Home prices continued to soar in January despite rising mortgage rates, as low inventory and high demand squeeze the housing market.
Nationwide home prices increased 19.2% from January 2021 to January 2022, according to the S&P CoreLogic Case-Shiller housing index. The gain is the fourth highest in the index’s 35 year history and surpasses 2021’s 11.3% increase. Home prices rose in the largest cities in January compared to December, but the gains were lower than in the country as a whole.
The numbers indicate that high demand for housing and quickly appreciating homes are resilient in the face of rising interest rates. Monthly mortgage payments have risen 28% over the past year but the increased mortgage costs have not yet cooled down the housing market. Record low inventory, constrained supply and the after effects of historically low mortgages have helped sustain an era of fast rising home prices.
“This is the tightest housing market ever,” said Ethan Harris, managing director and head of Global Economics at Bank of America. “It’s being driven by strong demand for housing combined with a lot of supply constraints,and frankly, incredibly low mortgage rates until the last couple of months. Mortgage rates are still incredibly low by historic standards. They’re just not as just not at record lows.”
Sun Belt cities that saw an influx of new residents and jobs during the pandemic maintained brisk home price appreciation. Phoenix, Tampa, and Miami reported the highest annual price gains with year over year increases of 32.6%, 30.8% and 28.1%, respectively. The surging prices reflect continued nationwide struggles with inventory and intense demand, even as it becomes more expensive to buy.
According to the National Association of Realtors, home sales declined 7% last month but the supply of unsold homes remains near historic lows–increasing slightly from 860,000 in January to 870,000 last month. The January figure is a record low. These conditions make it more difficult for new homebuyers to break into the market but have been a financial boon for long-time owners. Last year the average homeowner made more from appreciation than employment, according to an analysis by Zillow.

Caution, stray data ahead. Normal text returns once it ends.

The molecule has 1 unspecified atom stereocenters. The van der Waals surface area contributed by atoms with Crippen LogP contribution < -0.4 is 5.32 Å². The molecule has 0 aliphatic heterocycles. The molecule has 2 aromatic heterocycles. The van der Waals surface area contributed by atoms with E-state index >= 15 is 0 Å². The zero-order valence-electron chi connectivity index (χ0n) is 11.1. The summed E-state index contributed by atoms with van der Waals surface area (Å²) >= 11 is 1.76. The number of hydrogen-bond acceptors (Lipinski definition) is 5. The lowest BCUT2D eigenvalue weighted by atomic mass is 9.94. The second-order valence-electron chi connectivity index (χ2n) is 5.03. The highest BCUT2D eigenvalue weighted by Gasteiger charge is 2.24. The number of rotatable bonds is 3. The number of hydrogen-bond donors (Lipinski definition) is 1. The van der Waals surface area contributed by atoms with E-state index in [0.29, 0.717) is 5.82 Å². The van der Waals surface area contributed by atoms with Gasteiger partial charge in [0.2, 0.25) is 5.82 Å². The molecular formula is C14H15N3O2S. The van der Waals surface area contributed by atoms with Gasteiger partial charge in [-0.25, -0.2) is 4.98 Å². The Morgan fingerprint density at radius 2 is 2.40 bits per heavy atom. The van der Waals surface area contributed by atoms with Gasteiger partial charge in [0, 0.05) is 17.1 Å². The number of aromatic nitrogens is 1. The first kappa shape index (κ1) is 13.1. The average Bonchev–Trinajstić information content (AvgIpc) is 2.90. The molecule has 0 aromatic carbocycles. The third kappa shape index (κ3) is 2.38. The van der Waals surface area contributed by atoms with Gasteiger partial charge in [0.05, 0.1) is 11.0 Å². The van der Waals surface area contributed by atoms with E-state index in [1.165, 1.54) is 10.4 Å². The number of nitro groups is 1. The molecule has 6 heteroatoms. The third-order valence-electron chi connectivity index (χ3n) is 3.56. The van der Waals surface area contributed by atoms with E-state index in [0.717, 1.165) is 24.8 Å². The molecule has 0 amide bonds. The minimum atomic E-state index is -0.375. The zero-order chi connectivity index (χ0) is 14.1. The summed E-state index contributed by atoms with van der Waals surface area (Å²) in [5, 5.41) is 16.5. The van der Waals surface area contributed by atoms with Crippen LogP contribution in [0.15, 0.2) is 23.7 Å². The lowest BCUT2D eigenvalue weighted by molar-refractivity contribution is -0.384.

“At the end of the day, this is a big beneficiary for consumers’ net worth, which drive consumer spending, which drive the economy,” said Stan Shipley, senior managing director and economist at Evercore ISI. “Those people who own a home, especially those that are nearing retirement and are going to downsize and all that. They’re looking at a tremendous gain in their net worth.”
Bob Askew, 67, and his daughter-in-law Lisa Burke Askew, 32, of Burlington County, New Jersey have experienced the highs and lows of the housing market–easy to sell, hard to buy.
Bob Askew is a retired state worker who was planning to downsize and let his son’s family move into his current home. But rental prices in Southern New Jersey were expensive, around $2000 for a 3 bedroom apartment, so he figured it would be cheaper to buy.
“I was even looking into rentals and [for] the amount of money for rentals, I might as well buy a house and get some equity,” said Askew. After Askew was outbid on several properties by cash buyers, he ended up purchasing a home for $281,000– $31,000 over asking price.
“There is no inventory,” said Lisa Burke Askew, 32, who works as a support broker for individuals with disabilities. She purchased her current row home for $120,000 in 2019 and recently sold it to an investor for $155,000 in cash, no inspection. A nearly 30% increase. “As a seller, it’s beneficial, but for someone that’s trying to finance, or buy as a family, you can’t compete with that.”
Three years ago she used an FHA loan to become a first time home buyer and experienced little fear of being outbid. “We had no problems putting the offer in, waiting for it to be inspected, negotiating,” she said. “At this point, the sellers are just calling the shots.”
Economists caution that the impact of interest rate hikes will eventually catch up with the housing market but predict robust growth in home appreciation for the near term.
“I think that we’re going to see in the near term is continued double digit home price increases [and] gradual slowing the next two years. You’re starting from such an imbalance,” said Bank of America’s Ethan Harris.